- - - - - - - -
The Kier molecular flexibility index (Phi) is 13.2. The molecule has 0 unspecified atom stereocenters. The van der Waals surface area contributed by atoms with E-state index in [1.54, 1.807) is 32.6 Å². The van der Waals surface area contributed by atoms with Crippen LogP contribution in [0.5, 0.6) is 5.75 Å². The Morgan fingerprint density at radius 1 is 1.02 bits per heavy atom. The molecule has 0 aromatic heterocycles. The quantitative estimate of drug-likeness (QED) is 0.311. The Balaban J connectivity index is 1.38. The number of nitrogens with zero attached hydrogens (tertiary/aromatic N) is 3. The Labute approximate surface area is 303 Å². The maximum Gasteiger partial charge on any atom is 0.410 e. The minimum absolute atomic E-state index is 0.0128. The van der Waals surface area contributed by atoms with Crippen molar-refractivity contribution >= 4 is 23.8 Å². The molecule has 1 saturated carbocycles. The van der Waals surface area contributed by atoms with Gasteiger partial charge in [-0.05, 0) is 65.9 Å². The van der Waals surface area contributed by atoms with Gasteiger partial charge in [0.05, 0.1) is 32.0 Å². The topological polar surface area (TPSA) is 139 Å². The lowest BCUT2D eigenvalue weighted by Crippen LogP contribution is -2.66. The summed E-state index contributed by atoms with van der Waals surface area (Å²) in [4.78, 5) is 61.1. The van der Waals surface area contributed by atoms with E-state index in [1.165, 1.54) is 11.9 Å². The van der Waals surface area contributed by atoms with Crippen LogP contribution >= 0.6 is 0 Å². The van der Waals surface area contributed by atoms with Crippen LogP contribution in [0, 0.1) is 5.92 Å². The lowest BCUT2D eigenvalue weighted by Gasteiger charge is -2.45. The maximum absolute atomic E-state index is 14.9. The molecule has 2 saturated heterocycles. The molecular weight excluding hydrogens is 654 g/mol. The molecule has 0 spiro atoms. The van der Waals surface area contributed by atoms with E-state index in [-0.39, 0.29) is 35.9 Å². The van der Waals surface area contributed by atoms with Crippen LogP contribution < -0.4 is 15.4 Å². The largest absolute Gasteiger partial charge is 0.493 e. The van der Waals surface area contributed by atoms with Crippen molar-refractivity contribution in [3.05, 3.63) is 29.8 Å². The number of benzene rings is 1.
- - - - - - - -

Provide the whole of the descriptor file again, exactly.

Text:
The Kier molecular flexibility index (Phi) is 13.2. The molecule has 0 unspecified atom stereocenters. The van der Waals surface area contributed by atoms with E-state index in [1.54, 1.807) is 32.6 Å². The van der Waals surface area contributed by atoms with Crippen LogP contribution in [0.5, 0.6) is 5.75 Å². The Morgan fingerprint density at radius 1 is 1.02 bits per heavy atom. The molecule has 0 aromatic heterocycles. The quantitative estimate of drug-likeness (QED) is 0.311. The Balaban J connectivity index is 1.38. The number of nitrogens with zero attached hydrogens (tertiary/aromatic N) is 3. The Labute approximate surface area is 303 Å². The maximum Gasteiger partial charge on any atom is 0.410 e. The minimum absolute atomic E-state index is 0.0128. The van der Waals surface area contributed by atoms with Crippen molar-refractivity contribution >= 4 is 23.8 Å². The molecule has 1 saturated carbocycles. The van der Waals surface area contributed by atoms with Gasteiger partial charge in [-0.05, 0) is 65.9 Å². The van der Waals surface area contributed by atoms with Gasteiger partial charge in [0.05, 0.1) is 32.0 Å². The topological polar surface area (TPSA) is 139 Å². The lowest BCUT2D eigenvalue weighted by Crippen LogP contribution is -2.66. The summed E-state index contributed by atoms with van der Waals surface area (Å²) in [4.78, 5) is 61.1. The van der Waals surface area contributed by atoms with E-state index in [1.165, 1.54) is 11.9 Å². The van der Waals surface area contributed by atoms with Crippen LogP contribution >= 0.6 is 0 Å². The van der Waals surface area contributed by atoms with Crippen LogP contribution in [0, 0.1) is 5.92 Å². The lowest BCUT2D eigenvalue weighted by Gasteiger charge is -2.45. The maximum absolute atomic E-state index is 14.9. The molecule has 2 saturated heterocycles. The molecular weight excluding hydrogens is 654 g/mol. The molecule has 0 spiro atoms. The van der Waals surface area contributed by atoms with E-state index in [-0.39, 0.29) is 35.9 Å². The van der Waals surface area contributed by atoms with Crippen LogP contribution < -0.4 is 15.4 Å². The largest absolute Gasteiger partial charge is 0.493 e. The van der Waals surface area contributed by atoms with Crippen molar-refractivity contribution in [3.05, 3.63) is 29.8 Å². The number of benzene rings is 1.